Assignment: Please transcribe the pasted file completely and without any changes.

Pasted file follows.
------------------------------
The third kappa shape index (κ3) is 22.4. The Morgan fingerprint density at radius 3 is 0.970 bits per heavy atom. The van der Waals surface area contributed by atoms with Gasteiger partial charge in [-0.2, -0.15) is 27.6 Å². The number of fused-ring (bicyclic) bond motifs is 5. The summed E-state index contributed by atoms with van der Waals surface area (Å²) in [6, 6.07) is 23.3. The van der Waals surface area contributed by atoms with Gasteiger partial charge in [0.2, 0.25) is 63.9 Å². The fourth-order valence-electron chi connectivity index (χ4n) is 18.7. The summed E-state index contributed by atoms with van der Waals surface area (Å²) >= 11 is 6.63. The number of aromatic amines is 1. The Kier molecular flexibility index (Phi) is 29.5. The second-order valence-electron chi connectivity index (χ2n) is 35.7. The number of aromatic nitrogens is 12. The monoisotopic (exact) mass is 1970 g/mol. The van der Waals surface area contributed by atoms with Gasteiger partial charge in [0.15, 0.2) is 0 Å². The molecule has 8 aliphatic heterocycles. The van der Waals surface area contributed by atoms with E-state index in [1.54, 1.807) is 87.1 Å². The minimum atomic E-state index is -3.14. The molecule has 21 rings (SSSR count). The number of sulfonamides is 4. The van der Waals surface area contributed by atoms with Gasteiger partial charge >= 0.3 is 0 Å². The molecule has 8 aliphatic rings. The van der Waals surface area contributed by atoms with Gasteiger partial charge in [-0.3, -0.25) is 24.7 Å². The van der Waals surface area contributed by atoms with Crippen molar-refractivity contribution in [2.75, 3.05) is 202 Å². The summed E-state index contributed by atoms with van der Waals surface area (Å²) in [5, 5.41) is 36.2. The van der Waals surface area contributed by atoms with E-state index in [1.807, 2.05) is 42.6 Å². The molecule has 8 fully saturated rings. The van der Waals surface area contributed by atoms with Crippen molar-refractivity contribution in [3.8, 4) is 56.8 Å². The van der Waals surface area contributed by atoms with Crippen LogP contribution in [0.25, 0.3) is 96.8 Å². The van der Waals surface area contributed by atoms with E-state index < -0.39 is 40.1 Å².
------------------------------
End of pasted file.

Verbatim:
The third kappa shape index (κ3) is 22.4. The Morgan fingerprint density at radius 3 is 0.970 bits per heavy atom. The van der Waals surface area contributed by atoms with Gasteiger partial charge in [-0.2, -0.15) is 27.6 Å². The number of fused-ring (bicyclic) bond motifs is 5. The summed E-state index contributed by atoms with van der Waals surface area (Å²) in [6, 6.07) is 23.3. The van der Waals surface area contributed by atoms with Gasteiger partial charge in [0.2, 0.25) is 63.9 Å². The fourth-order valence-electron chi connectivity index (χ4n) is 18.7. The summed E-state index contributed by atoms with van der Waals surface area (Å²) >= 11 is 6.63. The number of aromatic amines is 1. The Kier molecular flexibility index (Phi) is 29.5. The second-order valence-electron chi connectivity index (χ2n) is 35.7. The number of aromatic nitrogens is 12. The monoisotopic (exact) mass is 1970 g/mol. The van der Waals surface area contributed by atoms with Gasteiger partial charge in [0.15, 0.2) is 0 Å². The molecule has 8 aliphatic heterocycles. The van der Waals surface area contributed by atoms with E-state index in [1.54, 1.807) is 87.1 Å². The minimum atomic E-state index is -3.14. The molecule has 21 rings (SSSR count). The number of sulfonamides is 4. The van der Waals surface area contributed by atoms with Gasteiger partial charge >= 0.3 is 0 Å². The molecule has 8 aliphatic rings. The van der Waals surface area contributed by atoms with Gasteiger partial charge in [-0.3, -0.25) is 24.7 Å². The van der Waals surface area contributed by atoms with Crippen molar-refractivity contribution in [2.75, 3.05) is 202 Å². The summed E-state index contributed by atoms with van der Waals surface area (Å²) in [5, 5.41) is 36.2. The van der Waals surface area contributed by atoms with E-state index in [1.807, 2.05) is 42.6 Å². The molecule has 8 fully saturated rings. The van der Waals surface area contributed by atoms with Crippen molar-refractivity contribution in [3.8, 4) is 56.8 Å². The van der Waals surface area contributed by atoms with Crippen LogP contribution in [0.25, 0.3) is 96.8 Å². The van der Waals surface area contributed by atoms with E-state index < -0.39 is 40.1 Å².